I have had the distinct honor and privilege to work with an outstanding group of clinicians, educators, and administrators as well as similarly gifted neurology trainees for many years as program director. While it is a daunting responsibility to educate and impart the knowledge, skills, and attitudes necessary to become, not only competent, but extraordinary clinical neurologists, we all welcome this challenge and relish the opportunity to do so.
We enjoy the educational resources necessary to accomplish our mission by providing care in a tertiary care community setting with staff and patients of various cultural, religious, and socioeconomic backgrounds while at the same time offering the most advanced technological resources. In spite of our small program, our residents have showcased their academic talents by presenting their research projects at multiple regional, national, and international scientific venues and with publications in peer-reviewed scientific journals and book chapters.
We are looking for well-rounded individuals who seek nothing short of excellence in clinical practice and who share our enthusiasm to actively seek new knowledge, who are compassionate and whose goal reflects our motto to keep “Patients First”, who thrive in a team setting, and who are passionate about taking ownership of their patients. These characteristics will ensure that you will not only become a competent practitioner of your trade, but an extraordinary one.
We are proud to have sparked and nurtured the interest of our residents in a wide variety of neurological subspecialties by having approximately 90% of our graduates pursue fellowship training in such diverse areas as vascular neurology, interventional neuroradiology, neuroimmunology/MS, neuromuscular disease, neurophysiology/EMG, movement disorders, epilepsy, sleep medicine, pain management, headache medicine, neuroophthalmology, and neurooncology. Furthermore, they have accomplished this at cutting edge academic centers such as Brigham and Women’s, Hopkins, Cleveland Clinic, Weill Cornell, Case Western, University of Pittsburgh, Washington University in St. Louis, University of Texas Southwestern, Duke, and NYU, to name a few.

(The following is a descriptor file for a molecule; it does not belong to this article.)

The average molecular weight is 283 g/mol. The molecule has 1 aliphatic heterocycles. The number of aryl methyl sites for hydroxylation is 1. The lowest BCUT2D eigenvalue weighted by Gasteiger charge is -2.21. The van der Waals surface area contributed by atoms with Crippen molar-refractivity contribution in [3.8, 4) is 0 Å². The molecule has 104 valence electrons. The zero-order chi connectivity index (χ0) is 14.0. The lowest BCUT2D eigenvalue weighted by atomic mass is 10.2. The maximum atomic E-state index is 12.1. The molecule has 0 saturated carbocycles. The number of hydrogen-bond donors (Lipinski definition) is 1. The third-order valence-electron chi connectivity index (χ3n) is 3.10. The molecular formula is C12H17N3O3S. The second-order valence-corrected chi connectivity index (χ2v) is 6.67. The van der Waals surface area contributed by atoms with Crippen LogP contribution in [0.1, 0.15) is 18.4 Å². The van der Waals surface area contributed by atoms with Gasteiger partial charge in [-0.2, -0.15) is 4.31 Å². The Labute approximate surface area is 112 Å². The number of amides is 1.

If you share our passion, I encourage you to research our program in more depth at this web site, by contacting our superb program coordinator, Belinda Ortiz, and ultimately by applying to our program.
Efrain D. Salgado, MD
Director Neurology Residency
Program Director, Stroke Center
The Cleveland Clinic Florida Neurology Residency Program, accredited by the Accreditation Council of Graduate Medical Education (ACGME), accepts applications through the Electronic Residency Application Service (ERAS) and participates in the National Residency Matching Program (NRMP). As an Advanced program, we are in the process of transitioning to a three resident per year program so that currently we have 3 residents at the PGY-2 level, 2 at the PGY-3 level, and 2 at the PGY-4 level. One more resident will be added per year over the next 2 years in order to completely fill our total resident complement of 3 per year. The required first year in Internal Medicine is also offered at Cleveland Clinic Florida. Candidates applying to our program will automatically match with our preliminary (PGY1) internal medicine program provided this is chosen as an option in your application through the NRMP. Since these are dedicated preliminary positions for our neurology program, they are only offered to our neurology-matched candidates and cannot be filled without a Neurology match in our program. Please note that it is not necessary to arrange a separate interview with our internal medicine program in order to qualify for these dedicated preliminary positions.